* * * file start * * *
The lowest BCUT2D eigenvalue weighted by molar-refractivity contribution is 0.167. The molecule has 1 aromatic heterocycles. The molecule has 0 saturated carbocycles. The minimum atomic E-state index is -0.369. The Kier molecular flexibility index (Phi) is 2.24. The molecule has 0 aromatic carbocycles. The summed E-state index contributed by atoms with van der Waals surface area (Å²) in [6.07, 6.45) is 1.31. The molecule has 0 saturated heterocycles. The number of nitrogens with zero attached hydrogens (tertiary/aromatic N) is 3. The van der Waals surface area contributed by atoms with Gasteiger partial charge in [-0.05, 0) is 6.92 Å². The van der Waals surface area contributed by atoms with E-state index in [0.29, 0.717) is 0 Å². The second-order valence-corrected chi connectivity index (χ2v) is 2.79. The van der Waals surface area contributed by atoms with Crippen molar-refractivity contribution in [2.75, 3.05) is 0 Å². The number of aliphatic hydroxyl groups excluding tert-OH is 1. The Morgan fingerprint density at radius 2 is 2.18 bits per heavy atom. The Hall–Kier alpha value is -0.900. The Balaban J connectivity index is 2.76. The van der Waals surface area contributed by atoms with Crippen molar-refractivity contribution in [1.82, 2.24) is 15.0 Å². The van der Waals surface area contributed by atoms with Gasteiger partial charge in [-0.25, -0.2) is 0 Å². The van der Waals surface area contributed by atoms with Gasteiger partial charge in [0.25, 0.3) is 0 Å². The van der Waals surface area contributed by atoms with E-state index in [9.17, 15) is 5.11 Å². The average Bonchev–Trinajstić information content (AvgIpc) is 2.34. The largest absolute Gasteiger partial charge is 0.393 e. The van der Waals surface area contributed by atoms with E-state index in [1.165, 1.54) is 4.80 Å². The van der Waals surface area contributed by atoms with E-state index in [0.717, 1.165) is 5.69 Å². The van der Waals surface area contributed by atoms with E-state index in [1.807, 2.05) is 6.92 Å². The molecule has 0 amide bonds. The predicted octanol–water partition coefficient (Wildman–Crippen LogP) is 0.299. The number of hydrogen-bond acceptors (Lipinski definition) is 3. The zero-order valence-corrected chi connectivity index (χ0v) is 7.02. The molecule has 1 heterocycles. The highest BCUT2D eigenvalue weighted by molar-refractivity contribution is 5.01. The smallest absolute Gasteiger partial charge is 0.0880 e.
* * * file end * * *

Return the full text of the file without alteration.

The lowest BCUT2D eigenvalue weighted by molar-refractivity contribution is 0.167. The molecule has 1 aromatic heterocycles. The molecule has 0 saturated carbocycles. The minimum atomic E-state index is -0.369. The Kier molecular flexibility index (Phi) is 2.24. The molecule has 0 aromatic carbocycles. The summed E-state index contributed by atoms with van der Waals surface area (Å²) in [6.07, 6.45) is 1.31. The molecule has 0 saturated heterocycles. The number of nitrogens with zero attached hydrogens (tertiary/aromatic N) is 3. The van der Waals surface area contributed by atoms with Gasteiger partial charge in [-0.05, 0) is 6.92 Å². The van der Waals surface area contributed by atoms with E-state index in [0.29, 0.717) is 0 Å². The second-order valence-corrected chi connectivity index (χ2v) is 2.79. The van der Waals surface area contributed by atoms with Crippen molar-refractivity contribution in [2.75, 3.05) is 0 Å². The number of aliphatic hydroxyl groups excluding tert-OH is 1. The Morgan fingerprint density at radius 2 is 2.18 bits per heavy atom. The Hall–Kier alpha value is -0.900. The Balaban J connectivity index is 2.76. The van der Waals surface area contributed by atoms with Crippen molar-refractivity contribution in [1.82, 2.24) is 15.0 Å². The van der Waals surface area contributed by atoms with Gasteiger partial charge in [-0.25, -0.2) is 0 Å². The van der Waals surface area contributed by atoms with Gasteiger partial charge in [0.25, 0.3) is 0 Å². The van der Waals surface area contributed by atoms with E-state index in [9.17, 15) is 5.11 Å². The average Bonchev–Trinajstić information content (AvgIpc) is 2.34. The largest absolute Gasteiger partial charge is 0.393 e. The van der Waals surface area contributed by atoms with E-state index in [1.165, 1.54) is 4.80 Å². The van der Waals surface area contributed by atoms with E-state index in [0.717, 1.165) is 5.69 Å². The van der Waals surface area contributed by atoms with E-state index in [1.807, 2.05) is 6.92 Å². The molecule has 0 amide bonds. The predicted octanol–water partition coefficient (Wildman–Crippen LogP) is 0.299. The number of hydrogen-bond acceptors (Lipinski definition) is 3. The zero-order valence-corrected chi connectivity index (χ0v) is 7.02. The molecule has 1 heterocycles. The highest BCUT2D eigenvalue weighted by molar-refractivity contribution is 5.01. The smallest absolute Gasteiger partial charge is 0.0880 e.